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Healthy Relationship Skills

by Sarah Casimong

Developing healthy relationship skills takes time, but good relationships are worth the effort. To make a relationship work, both parties need to meet in the middle to attempt to understand each other.

Learn to Listen

Listening is an important skill to have in a relationship. When listening, put your own feelings and thoughts aside for the moment to pay attention to your partner. Make sure you’re giving your full attention to your partner and not preoccupied with preparing your response or daydreaming about something else. Listen to all of what your partner is saying and don’t make assumptions about what he means.

Figure Out Feelings

It’s important to identify your feelings before expressing them. Some people do not stop to figure out what they are feeling and why they are feeling that way. For example, if your partner fails to contact you for hours, you may yell at him when he comes home. This will come out as anger, but it stems from your fear for his safety. By recognizing why you are feeling the way you are, you can better articulate your needs to your partner. When communicating your feelings, steer clear of the use of “you” statements, which places blame on the other person. Instead, use “I” statements (I feel hurt when ...) and focus on expressing your feelings, not on attacking your partner.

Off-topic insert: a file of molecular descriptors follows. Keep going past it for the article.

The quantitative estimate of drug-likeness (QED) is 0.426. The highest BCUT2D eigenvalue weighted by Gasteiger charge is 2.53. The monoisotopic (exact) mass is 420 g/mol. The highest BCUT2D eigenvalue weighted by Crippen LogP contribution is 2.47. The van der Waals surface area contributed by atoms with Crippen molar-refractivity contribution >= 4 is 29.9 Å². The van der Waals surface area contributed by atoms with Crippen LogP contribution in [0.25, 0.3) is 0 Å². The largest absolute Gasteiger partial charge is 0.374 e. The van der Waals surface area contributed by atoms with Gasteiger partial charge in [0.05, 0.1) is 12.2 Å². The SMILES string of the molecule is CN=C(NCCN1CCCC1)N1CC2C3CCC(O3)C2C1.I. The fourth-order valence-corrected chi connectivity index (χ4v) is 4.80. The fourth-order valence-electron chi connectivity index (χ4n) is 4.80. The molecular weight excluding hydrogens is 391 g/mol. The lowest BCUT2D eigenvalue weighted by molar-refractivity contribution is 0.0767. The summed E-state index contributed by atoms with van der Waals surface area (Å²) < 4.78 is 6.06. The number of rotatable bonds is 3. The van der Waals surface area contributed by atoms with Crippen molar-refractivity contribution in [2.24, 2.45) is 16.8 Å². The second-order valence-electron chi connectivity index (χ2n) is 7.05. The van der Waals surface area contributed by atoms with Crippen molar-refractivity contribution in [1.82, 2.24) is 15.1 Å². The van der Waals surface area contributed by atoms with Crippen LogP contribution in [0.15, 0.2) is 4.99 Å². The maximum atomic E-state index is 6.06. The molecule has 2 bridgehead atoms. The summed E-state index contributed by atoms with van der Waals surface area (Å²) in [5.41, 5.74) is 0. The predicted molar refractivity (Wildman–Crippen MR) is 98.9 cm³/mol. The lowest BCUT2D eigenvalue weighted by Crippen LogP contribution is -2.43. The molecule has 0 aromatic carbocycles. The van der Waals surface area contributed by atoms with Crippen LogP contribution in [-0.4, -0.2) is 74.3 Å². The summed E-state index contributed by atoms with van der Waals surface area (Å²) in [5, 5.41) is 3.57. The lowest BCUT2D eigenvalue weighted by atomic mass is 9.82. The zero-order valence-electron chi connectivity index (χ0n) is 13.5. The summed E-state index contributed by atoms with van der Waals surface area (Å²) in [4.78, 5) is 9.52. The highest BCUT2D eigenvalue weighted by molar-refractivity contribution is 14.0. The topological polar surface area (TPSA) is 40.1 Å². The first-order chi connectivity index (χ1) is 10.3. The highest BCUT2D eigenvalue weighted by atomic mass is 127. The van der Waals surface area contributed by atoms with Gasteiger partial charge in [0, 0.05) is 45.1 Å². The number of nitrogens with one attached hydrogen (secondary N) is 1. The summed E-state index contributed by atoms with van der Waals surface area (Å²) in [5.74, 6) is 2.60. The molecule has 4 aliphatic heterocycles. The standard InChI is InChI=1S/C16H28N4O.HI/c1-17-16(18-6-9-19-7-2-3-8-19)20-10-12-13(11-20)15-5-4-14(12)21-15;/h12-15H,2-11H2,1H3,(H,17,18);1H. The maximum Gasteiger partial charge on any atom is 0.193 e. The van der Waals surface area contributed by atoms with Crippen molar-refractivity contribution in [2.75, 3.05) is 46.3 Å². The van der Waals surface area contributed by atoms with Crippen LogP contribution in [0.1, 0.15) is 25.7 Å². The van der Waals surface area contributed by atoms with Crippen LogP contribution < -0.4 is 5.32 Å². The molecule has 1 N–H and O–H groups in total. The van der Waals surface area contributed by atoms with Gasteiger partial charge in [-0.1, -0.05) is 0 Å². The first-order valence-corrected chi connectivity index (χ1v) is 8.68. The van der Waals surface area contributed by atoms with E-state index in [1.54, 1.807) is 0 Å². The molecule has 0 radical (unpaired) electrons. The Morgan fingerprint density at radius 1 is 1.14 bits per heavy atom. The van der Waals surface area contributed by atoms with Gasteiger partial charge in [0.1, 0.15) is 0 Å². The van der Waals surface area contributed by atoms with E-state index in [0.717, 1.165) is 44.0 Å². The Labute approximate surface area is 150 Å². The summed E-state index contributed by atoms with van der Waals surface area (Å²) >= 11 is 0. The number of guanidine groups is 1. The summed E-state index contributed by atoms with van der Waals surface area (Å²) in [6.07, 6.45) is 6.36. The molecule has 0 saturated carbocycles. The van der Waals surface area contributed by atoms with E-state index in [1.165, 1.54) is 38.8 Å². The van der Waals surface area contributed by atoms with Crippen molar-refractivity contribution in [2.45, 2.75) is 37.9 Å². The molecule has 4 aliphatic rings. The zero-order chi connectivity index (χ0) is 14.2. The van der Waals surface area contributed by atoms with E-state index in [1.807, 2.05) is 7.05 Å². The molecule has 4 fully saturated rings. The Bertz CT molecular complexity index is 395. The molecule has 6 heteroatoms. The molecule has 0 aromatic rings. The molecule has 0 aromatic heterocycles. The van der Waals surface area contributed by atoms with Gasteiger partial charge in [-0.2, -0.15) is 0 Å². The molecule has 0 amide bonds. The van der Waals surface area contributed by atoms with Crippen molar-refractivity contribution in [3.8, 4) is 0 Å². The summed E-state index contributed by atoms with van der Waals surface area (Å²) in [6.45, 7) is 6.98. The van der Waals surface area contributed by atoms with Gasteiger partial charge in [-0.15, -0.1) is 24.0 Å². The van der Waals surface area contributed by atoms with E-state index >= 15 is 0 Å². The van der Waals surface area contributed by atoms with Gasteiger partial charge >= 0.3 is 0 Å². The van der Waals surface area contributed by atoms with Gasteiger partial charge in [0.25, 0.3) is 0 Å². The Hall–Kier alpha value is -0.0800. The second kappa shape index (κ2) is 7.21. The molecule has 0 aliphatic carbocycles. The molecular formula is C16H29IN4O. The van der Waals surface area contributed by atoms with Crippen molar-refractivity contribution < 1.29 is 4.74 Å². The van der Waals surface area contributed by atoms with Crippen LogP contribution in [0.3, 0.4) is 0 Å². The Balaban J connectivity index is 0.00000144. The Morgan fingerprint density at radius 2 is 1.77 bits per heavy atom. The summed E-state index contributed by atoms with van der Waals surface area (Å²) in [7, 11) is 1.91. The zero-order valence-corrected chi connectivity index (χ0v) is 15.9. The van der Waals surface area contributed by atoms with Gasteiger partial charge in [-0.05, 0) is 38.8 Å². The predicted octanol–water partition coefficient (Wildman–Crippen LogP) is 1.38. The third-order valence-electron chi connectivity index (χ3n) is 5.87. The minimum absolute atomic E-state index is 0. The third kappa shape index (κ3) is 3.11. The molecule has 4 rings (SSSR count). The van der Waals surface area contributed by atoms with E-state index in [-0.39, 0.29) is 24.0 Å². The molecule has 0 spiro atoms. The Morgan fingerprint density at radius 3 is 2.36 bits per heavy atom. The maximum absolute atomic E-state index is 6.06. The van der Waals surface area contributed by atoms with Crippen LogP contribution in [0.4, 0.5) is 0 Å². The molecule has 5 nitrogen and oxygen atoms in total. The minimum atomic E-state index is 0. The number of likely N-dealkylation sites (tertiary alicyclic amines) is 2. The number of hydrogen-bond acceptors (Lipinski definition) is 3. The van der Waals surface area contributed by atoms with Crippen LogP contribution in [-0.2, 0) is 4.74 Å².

Communicate Without Words

Your body language says a lot -- sometimes more than the words you use. Your facial expression and body language can give a negative vibe. A scowl on your face and crossed arms can tell your partner that you are closed to communication. Show that you are attentive by leaning forward and opening your body language -- uncrossing your arms and facing your partner.

Show Empathy

Empathizing will improve your relationship by broadening your understanding of your partner’s feelings. According to “Psychology Today,” there is such a thing as “mirror neurons” -- brain cells that are activated when seeing someone else express emotions. While observing somebody else's emotions, your brain is able to imitate and react to that feeling. Empathy can help strengthen the bond between you and your partner. The study “Eye of the Beholder: The Individual and Dyadic Contributions of Empathic Accuracy and Perceived Empathic Effort to Relationship Satisfaction,” published in the “Journal of Family Psychology” in 2012, found that women were more satisfied with their marriage if they felt their husbands were at least trying to understand how they felt.

About the Author

Sarah Casimong is a Vancouver-based writer with a Bachelor's degree in journalism from Kwantlen Polytechnic University. She writes articles on relationships, entertainment and health. Her work can be found in the "Vancouver Observer", "Her Campus" and "Cave Magazine".

Photo Credits

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